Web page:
I need to send keystrokes virtually to a terminal program (like vi or emacs).

I want to do something like this:

echo -e 'iHello, world!\e' | vi

and then have a vi session open with this buffer:

Hello, world!
~
~
~
~
~

But that does not work as vi does not read keystrokes through stdin.

I get this error:

ex/vi: Vi's standard input and output must be a terminal

How can I send some text string to a terminal program as if the string was typed directly on a keyboard?

  • You could use expect for this, as the most general case, but that's often a pain. It may be preferable to write a more specific script using shell. – Tom Hunt Oct 23 '15 at 20:13
up vote 8 down vote accepted

That's typically what expect was written for:

expect -c 'spawn -noecho vi; send "iHello World!\r\33"; interact'

While expect was written for TCL in days prior to perl or python being popular, now similar modules for perl or python are also available.

Another option is to issue TIOCSTI ioctls to your tty device to insert characters (one byte at a time) in its input queue:

perl -le 'require "sys/ioctl.ph";
          ioctl(STDIN, &TIOCSTI, $_) for split "", join " ", @ARGV
         ' $'iHello World!\r\e'; vi

That has the benefit of avoiding an extra pseudo-terminal layer in between your terminal emulator and the application (here vi).

  • There's a typo: TIOCTSI in the flowing text, should be TIOCSTI as in the code snippet. (Edits must be at least 6 characters, why stackoverflow, oh why?) – egmont Nov 24 '17 at 9:25
  • 1
    I've just found out that OpenBSD has recently removed TIOCSTI support due to security concerns: undeadly.org/cgi?action=article&sid=20170701132619. – egmont Nov 24 '17 at 9:49
  • 1
    @egmont, thanks. I didn't known that. It's true it can be abused across setuid/setgid, but IMO, the problem there is setuid/setgid executables, not so much the TIOCSTI ioctl (which can be very useful, you'll find many Q&A mentioning it here). The notion of changing uid whilst keeping the same environment (environ, fds, tty, limits, signal disposition, umask...) is wrong. – Stéphane Chazelas Nov 24 '17 at 19:57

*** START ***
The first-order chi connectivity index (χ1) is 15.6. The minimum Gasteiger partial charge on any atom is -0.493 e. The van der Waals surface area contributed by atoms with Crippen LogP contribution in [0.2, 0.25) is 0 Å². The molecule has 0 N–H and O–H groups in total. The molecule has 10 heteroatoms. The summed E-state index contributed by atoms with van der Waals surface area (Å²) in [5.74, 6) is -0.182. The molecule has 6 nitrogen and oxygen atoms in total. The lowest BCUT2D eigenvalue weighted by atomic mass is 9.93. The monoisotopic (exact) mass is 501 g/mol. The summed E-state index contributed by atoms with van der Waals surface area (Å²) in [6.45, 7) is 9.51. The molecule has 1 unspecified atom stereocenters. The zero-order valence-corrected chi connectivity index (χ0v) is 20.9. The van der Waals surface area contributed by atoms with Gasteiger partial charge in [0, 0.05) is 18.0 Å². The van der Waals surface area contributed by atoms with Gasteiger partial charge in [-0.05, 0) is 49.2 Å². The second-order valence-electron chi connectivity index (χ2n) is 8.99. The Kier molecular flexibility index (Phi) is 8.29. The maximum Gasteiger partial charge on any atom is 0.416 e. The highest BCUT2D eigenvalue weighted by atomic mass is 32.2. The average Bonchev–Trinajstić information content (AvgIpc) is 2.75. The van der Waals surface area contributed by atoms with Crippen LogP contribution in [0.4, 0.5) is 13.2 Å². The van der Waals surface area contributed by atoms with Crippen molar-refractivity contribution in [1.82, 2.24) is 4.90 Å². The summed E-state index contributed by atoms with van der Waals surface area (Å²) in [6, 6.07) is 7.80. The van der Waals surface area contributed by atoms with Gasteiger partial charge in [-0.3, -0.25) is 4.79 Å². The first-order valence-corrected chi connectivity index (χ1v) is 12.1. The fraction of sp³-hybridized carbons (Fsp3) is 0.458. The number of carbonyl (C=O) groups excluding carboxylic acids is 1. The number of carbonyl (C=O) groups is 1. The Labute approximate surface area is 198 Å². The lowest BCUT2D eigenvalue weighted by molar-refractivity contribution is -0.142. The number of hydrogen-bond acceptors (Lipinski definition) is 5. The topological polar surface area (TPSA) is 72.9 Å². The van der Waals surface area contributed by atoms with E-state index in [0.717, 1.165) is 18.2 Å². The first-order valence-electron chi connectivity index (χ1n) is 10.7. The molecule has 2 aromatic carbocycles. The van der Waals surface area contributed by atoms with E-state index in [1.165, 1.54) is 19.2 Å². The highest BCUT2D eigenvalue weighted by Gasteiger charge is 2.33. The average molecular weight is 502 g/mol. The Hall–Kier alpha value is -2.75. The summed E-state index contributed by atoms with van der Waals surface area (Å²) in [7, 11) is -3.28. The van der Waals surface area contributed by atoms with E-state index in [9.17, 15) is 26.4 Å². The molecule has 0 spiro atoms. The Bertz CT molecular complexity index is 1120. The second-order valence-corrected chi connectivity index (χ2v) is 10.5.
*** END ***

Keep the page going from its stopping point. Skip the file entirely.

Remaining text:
• I agree with you that the core of the security issue lies somewhere else, and if properly addressed there, TIOCSTI should be harmless. But we also live in an imperfect world where eliminating such relatively rarely used corner case pain points does increase security. In the mean time I don't like TIOCSTI at all, I'm much more in favor of the expect-like approach. One kernel call per byte, not being able to pass a string in a single step, and not being able to use standard tools like echo or cat, doesn't sound right to me. – egmont Nov 24 '17 at 21:48

Building on @Stéphane Chazelas' Perl example, the following is practical from a script or command line:

stty -echo; perl -le 'require "sys/ioctl.ph"; ioctl(STDIN, &TIOCSTI, $_) for split "", join " ", @ARGV ' `_cmds_` ;stty echo; _app_

If you drop the final app the output of cmds will be present on the input queue (as it is called in the kernel), on your current console shell or in the application that shelled the command line. The stty just stops any (full-duplex) echo to the screen.

Note: technically, this is not explicitly "simulating keypress".

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